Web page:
Reflecting God’s own triune nature, we are created to live in loving community with others as well as with God. Too much isolation can lead to loneliness, depression, and sense of abandonment. Our perceptions can become distorted. A healthy pastor will seek to cultivate and maintain ongoing connection with others including other pastors. A circle of close friends can help ensure mutual support, encouragement, laughter, fun, and accountability.

Take 5 minutes to read and reflect about how God might be speaking to you right now about your need for friendship. Here are 5 suggestions for cultivating friendships adapted from The Friendship Factor by Alan McGinnis:

  1. Make having friends a high priority. We tend to put less emphasis on creating friendships as we age. We settle into our work and ministry. Making friends may not be different from any other accomplishment. It takes intentionality. For many of us, we do not have friends because we do not seek friends. Yet we are created for friendship and without it we wither. Do you have one person with whom you can have fun? If not, can you identify one person whom you would like to cultivate a deeper friendship? If you do not have a good friend, can you make it a priority to cultivate friendship with at least one other person this week?
  1. Learn to be transparent. The essence of transparency is when you are willing to reveal what you are really thinking. There is no facade. Transparent people do not wear masks. This is what is meant by “being authentic.” Being transparent with others increases the likelihood that they will be transparent with you. Jesus was transparent (see John 15:15). How transparent are you?
  1. Dare to talk about your affection. People who have friends often express their feelings of warmth, love, and care toward others. They tell others what they like about them. They are willing to say, “I will miss you” rather than, “See you later.” They do not believe they are being sentimental, but are expressing true feelings of affection. When others sense this love from you, they will tend to love you back. Do you find it hard to express your affection for others? Is there a potential friend to whom you can begin to express your admiration and care?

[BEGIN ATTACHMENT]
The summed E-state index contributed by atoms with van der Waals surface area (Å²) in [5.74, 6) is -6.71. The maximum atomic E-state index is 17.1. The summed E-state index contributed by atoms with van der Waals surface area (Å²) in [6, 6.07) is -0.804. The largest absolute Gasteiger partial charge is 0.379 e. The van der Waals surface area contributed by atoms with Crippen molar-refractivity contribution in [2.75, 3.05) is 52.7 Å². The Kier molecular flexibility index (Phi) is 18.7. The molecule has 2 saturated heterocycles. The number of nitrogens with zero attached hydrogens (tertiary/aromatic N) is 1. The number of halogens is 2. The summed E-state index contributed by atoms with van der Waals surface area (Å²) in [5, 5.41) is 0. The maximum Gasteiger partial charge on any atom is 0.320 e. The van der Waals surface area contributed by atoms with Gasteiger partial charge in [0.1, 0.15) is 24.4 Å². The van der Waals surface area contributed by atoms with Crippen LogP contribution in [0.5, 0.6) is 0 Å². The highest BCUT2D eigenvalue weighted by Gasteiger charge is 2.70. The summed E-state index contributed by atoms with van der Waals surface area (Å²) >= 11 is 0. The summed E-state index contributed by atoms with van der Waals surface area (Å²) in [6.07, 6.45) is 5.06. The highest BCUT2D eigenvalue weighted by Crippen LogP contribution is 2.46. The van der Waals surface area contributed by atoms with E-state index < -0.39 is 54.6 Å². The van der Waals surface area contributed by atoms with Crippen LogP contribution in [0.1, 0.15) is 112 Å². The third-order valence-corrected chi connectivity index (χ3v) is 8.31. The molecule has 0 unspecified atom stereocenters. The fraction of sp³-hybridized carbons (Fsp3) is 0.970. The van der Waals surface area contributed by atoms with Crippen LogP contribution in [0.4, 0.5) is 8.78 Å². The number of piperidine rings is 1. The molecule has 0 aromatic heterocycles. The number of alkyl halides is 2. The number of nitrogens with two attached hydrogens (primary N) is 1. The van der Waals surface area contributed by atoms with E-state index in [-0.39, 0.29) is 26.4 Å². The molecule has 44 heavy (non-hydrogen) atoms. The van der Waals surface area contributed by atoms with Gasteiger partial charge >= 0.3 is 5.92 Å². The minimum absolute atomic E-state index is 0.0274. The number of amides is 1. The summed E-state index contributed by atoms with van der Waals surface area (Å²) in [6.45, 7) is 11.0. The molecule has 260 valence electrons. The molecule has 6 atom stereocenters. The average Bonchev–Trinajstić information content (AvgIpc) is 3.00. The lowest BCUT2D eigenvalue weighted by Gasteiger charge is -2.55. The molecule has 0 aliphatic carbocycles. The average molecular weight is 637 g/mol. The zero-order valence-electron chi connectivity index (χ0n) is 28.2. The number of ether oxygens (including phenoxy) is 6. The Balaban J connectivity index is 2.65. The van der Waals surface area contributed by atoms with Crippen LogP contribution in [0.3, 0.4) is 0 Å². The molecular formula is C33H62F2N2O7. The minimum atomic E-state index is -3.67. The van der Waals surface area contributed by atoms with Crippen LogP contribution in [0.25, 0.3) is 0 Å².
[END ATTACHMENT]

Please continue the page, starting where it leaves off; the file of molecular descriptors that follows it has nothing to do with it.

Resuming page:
1. Do acts of kindness. People who have friends do small acts of kindness for others. Acts of kindness show that you do not take others for granted. People feel appreciated when you do something nice for them, something unexpected. A small gift. A kind gesture. Others are more likely to return your kindness. Acts of kindness are a way to forge a friendship. It takes practice to be mindful of others. Is there someone you would like to draw closer to in friendship? What act of kindness can you do for that person, perhaps today?
  1. Allow for space. Sometimes people lose friends because they are too controlling. Close friends know how to respect boundaries. They are secure enough to know that by providing space, they actually strengthen the friendship and will not lose the other. They allow the other to have freedom to make choices and to live their own lives. How controlling do you think you are with your friendships? Are you willing to allow your friends the space to be themselves?

These insights about cultivating friendship and other suggestions for creating healthy relationships can be found in the following resources:

  • Alan Loy McGinnis (2004). The Friendship Factor. Minneapolis, MN: Augsburg.
  • Mel Silberman (2000). People Smart. San Francisco: Berrett-Koehler.

Curator of Content: Dave Higle